In the fall of 1970, the NCAA trap shoot was held at the University of Iowa. I got permission from Athletic Director Paul Maaske to put together a five-man team to represent Cornell. I recruited four friends who had done some pheasant hunting but had very little experience with trapshooting. We looked very different shooting next to the Air Force team in their impressive uniforms and using the highest quality shotguns. We had a great experience. I expect that was the only time Cornell was represented in the NCAA trap shootDavid Howard ’71

Impromptu reactions

I think it was the 1958 season. We were playing Monmouth and our team had set up the perfect punt return play. The wall was in place. Bob Hilmer ’62 was motoring down the sideline behind the wall headed for the goal line when, out of nowhere, he was tackled! Come to find out a Monmouth player on the sidelines could not control himself, came off the bench, and made the tackle. This whole situation was published in the next issue of Sports Illustrated! My guess is Cornell College has only been in that publication twice—once as the 1947 NCAA Wrestling Champions and that play in 1958. Keith “Turp” North ’60

Our softball team, during early spring, built a giant snowman in order to clear the field just so we could practice! Lori Parks ’00

I remember when Coach Masonholder had Ted Van Dorn ’73 and I make up the schedule for our dual track meet with Coe, who had the best team in the conference that year. Ted and I put together a schedule that had their best runners in events that were back to back in a couple of races. When Coe Coach Fizz saw the schedule, I remember him telling Coach Masonholder it was some type of crazy schedule, and Coach Masonholder said, “I wouldn’t screw you, Fizz.” We ended up with a very close team score, but Coe did win the dual meet. Todd Ririe ’73

More than a coach

Both my brother Pat [Luther ’71] and I wrestled for Barron Bremner while at Cornell. For those who didn’t know Barron, he was one of those people you rarely meet who was bigger than life itself. I have never forgotten his words of encouragement. During my sophomore year, Hofstra University’s wrestling team was touring the Midwest. and we wrestled them the night after they’d wrestled Iowa State. I wrestled at the 142 weight class. Dan Gable from Iowa State had broken the ankle of Hofstra’s 142-pounder the night before. As a result, I wrestled one of the extra wrestlers that Hofstra had brought along on the trip. I won the match. When I came off the mat, Barron shook my hand and challenged me by saying, you’re better than you think you are. Only a handful of people have made a profound influence on my life. Barron was one of those people. Kim Luther ’72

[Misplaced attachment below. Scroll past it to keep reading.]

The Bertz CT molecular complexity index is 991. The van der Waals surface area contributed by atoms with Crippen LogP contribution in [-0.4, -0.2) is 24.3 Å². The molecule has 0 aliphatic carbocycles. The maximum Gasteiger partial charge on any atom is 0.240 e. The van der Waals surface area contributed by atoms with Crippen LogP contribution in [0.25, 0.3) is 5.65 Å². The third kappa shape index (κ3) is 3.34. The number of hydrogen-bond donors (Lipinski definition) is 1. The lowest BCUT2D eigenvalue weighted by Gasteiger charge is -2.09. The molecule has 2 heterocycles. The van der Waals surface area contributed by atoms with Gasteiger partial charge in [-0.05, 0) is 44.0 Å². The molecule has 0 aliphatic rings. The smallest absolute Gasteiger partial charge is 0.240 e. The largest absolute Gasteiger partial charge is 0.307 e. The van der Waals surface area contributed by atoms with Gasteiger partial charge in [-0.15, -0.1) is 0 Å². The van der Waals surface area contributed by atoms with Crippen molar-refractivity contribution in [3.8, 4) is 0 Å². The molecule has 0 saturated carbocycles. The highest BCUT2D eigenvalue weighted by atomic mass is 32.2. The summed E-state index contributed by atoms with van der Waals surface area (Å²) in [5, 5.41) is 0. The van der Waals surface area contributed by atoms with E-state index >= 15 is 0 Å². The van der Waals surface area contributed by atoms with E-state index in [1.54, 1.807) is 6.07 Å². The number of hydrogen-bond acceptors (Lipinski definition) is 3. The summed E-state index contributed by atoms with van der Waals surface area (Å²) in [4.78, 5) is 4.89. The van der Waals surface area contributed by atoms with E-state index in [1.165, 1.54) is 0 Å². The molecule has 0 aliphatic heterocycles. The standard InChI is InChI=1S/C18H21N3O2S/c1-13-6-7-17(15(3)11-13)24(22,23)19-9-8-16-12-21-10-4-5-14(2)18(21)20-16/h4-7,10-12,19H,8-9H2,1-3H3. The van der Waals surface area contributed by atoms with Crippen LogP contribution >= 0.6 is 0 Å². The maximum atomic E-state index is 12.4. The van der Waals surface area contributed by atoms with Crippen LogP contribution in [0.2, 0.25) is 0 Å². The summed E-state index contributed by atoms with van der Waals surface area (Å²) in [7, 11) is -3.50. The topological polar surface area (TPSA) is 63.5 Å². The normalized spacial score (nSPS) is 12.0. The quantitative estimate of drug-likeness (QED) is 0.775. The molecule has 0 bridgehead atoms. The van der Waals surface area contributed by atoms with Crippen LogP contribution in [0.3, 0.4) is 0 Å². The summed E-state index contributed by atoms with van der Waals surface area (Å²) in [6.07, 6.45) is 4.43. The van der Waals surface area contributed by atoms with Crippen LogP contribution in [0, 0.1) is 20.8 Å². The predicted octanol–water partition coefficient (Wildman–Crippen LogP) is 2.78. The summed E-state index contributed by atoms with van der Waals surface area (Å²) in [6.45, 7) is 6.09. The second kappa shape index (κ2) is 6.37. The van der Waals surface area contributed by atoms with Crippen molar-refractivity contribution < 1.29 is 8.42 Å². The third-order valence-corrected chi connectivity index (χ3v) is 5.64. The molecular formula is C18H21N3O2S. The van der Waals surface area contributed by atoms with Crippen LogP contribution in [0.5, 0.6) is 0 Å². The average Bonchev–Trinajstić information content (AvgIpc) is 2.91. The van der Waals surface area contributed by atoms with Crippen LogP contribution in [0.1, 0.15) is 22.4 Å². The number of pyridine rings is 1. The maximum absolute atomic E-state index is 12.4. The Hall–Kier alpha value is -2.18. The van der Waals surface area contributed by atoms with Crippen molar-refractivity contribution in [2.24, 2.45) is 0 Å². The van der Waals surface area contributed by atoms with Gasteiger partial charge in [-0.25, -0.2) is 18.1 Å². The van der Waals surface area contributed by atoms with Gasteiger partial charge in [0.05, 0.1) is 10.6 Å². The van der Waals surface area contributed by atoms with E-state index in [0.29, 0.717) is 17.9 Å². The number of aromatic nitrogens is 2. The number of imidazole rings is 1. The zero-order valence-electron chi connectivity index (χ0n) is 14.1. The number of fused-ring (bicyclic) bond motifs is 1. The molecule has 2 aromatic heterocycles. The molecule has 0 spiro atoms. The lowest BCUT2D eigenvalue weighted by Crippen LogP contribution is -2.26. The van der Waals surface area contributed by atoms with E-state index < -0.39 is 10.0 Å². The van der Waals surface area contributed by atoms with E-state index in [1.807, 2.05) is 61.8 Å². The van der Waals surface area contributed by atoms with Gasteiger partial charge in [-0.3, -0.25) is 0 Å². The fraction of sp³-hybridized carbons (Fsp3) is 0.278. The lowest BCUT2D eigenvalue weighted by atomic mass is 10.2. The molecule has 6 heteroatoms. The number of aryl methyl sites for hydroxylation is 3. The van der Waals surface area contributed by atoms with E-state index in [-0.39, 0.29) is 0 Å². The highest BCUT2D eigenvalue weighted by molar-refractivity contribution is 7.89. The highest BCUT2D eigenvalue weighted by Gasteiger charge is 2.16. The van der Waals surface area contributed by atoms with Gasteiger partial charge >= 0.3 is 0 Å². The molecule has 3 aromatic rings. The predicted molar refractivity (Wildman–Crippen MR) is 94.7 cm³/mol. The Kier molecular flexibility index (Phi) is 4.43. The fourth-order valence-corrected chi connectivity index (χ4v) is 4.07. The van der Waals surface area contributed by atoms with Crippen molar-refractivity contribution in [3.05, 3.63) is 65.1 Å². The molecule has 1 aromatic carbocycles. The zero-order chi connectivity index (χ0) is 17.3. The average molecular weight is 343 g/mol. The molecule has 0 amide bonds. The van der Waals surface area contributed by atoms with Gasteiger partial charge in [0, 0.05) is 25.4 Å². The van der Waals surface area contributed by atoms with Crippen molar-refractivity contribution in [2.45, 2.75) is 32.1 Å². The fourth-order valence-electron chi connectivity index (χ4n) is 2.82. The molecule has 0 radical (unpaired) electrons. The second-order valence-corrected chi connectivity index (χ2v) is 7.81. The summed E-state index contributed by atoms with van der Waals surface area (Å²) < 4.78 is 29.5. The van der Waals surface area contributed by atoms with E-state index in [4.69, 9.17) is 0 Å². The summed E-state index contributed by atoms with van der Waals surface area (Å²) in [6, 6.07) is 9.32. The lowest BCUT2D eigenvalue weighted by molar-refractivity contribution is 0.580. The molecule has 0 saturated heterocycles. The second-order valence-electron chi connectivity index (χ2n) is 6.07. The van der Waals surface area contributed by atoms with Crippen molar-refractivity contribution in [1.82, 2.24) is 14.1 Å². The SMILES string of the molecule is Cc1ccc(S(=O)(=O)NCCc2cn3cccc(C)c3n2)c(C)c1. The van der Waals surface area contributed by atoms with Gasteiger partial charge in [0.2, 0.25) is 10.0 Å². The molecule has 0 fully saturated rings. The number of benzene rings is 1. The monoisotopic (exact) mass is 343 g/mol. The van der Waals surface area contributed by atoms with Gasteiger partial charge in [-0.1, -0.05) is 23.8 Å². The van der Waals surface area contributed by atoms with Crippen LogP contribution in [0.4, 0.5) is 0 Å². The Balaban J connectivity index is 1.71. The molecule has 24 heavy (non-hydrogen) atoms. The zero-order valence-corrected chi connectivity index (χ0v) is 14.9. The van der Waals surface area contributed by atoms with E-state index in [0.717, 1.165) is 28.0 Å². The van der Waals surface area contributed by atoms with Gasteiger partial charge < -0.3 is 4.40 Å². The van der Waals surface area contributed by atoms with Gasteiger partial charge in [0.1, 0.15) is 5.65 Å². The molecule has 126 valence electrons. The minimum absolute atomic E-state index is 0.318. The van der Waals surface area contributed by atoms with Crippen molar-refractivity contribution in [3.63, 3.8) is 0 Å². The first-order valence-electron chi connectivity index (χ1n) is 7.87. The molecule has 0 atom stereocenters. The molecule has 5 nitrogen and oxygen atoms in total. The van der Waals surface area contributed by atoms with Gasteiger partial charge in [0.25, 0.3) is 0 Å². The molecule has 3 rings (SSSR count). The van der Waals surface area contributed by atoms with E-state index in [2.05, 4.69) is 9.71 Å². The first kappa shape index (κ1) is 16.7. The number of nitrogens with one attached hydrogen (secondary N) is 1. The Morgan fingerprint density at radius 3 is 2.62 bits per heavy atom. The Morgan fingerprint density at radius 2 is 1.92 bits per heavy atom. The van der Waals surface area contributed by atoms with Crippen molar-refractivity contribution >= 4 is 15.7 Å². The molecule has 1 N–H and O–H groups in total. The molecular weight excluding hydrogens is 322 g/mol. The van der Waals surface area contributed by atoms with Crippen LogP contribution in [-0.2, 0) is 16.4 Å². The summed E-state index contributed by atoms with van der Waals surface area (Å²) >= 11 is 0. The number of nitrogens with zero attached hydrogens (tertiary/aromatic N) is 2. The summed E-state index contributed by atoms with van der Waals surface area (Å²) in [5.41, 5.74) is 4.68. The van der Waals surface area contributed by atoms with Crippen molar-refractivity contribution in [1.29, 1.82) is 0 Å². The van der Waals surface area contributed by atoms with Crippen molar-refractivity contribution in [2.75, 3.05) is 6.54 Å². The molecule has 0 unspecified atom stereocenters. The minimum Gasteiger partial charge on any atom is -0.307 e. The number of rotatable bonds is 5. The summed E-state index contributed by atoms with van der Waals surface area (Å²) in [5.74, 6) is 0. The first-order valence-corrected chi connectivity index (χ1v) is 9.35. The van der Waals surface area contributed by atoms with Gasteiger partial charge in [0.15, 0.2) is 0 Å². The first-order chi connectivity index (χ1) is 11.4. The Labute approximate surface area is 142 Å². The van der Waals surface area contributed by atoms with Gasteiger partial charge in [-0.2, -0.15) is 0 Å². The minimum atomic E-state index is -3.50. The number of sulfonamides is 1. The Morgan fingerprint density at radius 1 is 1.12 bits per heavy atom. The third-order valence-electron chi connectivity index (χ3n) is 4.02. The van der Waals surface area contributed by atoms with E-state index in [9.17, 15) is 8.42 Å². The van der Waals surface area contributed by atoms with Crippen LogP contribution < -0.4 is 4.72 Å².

I played football from 1975 to ’78. The a.m. practice was early. It was humid and the grass was always wet, and we had to get down on the ground and warm up. Coach Merle Masonholder would say, isn’t it great to be alive? I just wanted to be back in bed, but it was a wonderful time at Cornell. Steve Dean ’79

Although the Cornell athletic experience enriched my on-campus involvement, what was truly remarkable was the off-campus connections I made. Through Coach Brase [Brent Brase ’90], we were heavily involved in the youth community of Mount Vernon. It was through this outreach that I realized how important team chemistry and connections are. Seeing the impact our team had in the community empowered me to go into education at Cornell. I am confident in saying that the Cornell athletic experience and the cohesion of our team created from Coach Brase set me up for success in a multitude of ways and for that I am endlessly grateful. Kat Schilling ’13

A unique remembrance is Barron Bremner’s four-hour “story” with no plot or ending, which he told to the entire bus from front to back via walkie-talkie during a road trip to Northfield, Minnesota. This was in the pre-DVD era when no other “entertainment” was available. Jim Wallace ’68